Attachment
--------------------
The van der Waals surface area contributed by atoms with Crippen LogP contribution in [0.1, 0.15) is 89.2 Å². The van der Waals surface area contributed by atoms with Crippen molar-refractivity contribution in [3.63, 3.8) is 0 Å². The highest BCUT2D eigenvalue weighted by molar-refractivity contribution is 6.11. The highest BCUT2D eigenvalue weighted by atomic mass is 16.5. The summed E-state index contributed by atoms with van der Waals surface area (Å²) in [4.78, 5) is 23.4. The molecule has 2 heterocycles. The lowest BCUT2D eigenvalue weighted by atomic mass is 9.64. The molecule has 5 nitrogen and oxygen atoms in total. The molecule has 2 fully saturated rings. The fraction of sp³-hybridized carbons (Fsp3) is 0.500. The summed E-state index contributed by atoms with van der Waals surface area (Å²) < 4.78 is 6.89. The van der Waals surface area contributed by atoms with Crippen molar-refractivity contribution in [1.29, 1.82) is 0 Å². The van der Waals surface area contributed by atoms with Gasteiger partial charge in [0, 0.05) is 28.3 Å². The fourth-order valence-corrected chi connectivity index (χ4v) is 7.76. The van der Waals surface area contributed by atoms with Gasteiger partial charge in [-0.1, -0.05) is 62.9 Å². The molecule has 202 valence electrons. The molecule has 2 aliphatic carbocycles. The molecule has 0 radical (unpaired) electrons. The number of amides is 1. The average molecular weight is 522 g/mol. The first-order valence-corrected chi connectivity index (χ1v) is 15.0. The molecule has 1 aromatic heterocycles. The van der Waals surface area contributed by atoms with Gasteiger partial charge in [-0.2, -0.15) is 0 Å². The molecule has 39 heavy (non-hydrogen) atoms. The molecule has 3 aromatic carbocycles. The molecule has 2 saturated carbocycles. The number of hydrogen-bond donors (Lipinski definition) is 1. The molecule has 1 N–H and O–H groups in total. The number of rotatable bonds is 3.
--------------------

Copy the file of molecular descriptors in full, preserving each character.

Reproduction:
The van der Waals surface area contributed by atoms with Crippen LogP contribution in [0.1, 0.15) is 89.2 Å². The van der Waals surface area contributed by atoms with Crippen molar-refractivity contribution in [3.63, 3.8) is 0 Å². The highest BCUT2D eigenvalue weighted by molar-refractivity contribution is 6.11. The highest BCUT2D eigenvalue weighted by atomic mass is 16.5. The summed E-state index contributed by atoms with van der Waals surface area (Å²) in [4.78, 5) is 23.4. The molecule has 2 heterocycles. The lowest BCUT2D eigenvalue weighted by atomic mass is 9.64. The molecule has 5 nitrogen and oxygen atoms in total. The molecule has 2 fully saturated rings. The fraction of sp³-hybridized carbons (Fsp3) is 0.500. The summed E-state index contributed by atoms with van der Waals surface area (Å²) < 4.78 is 6.89. The van der Waals surface area contributed by atoms with Crippen molar-refractivity contribution in [1.29, 1.82) is 0 Å². The van der Waals surface area contributed by atoms with Gasteiger partial charge in [0, 0.05) is 28.3 Å². The fourth-order valence-corrected chi connectivity index (χ4v) is 7.76. The van der Waals surface area contributed by atoms with Gasteiger partial charge in [-0.1, -0.05) is 62.9 Å². The molecule has 202 valence electrons. The molecule has 2 aliphatic carbocycles. The molecule has 0 radical (unpaired) electrons. The number of amides is 1. The average molecular weight is 522 g/mol. The first-order valence-corrected chi connectivity index (χ1v) is 15.0. The molecule has 1 aromatic heterocycles. The van der Waals surface area contributed by atoms with Gasteiger partial charge in [-0.2, -0.15) is 0 Å². The molecule has 39 heavy (non-hydrogen) atoms. The molecule has 3 aromatic carbocycles. The molecule has 2 saturated carbocycles. The number of hydrogen-bond donors (Lipinski definition) is 1. The molecule has 1 N–H and O–H groups in total. The number of rotatable bonds is 3.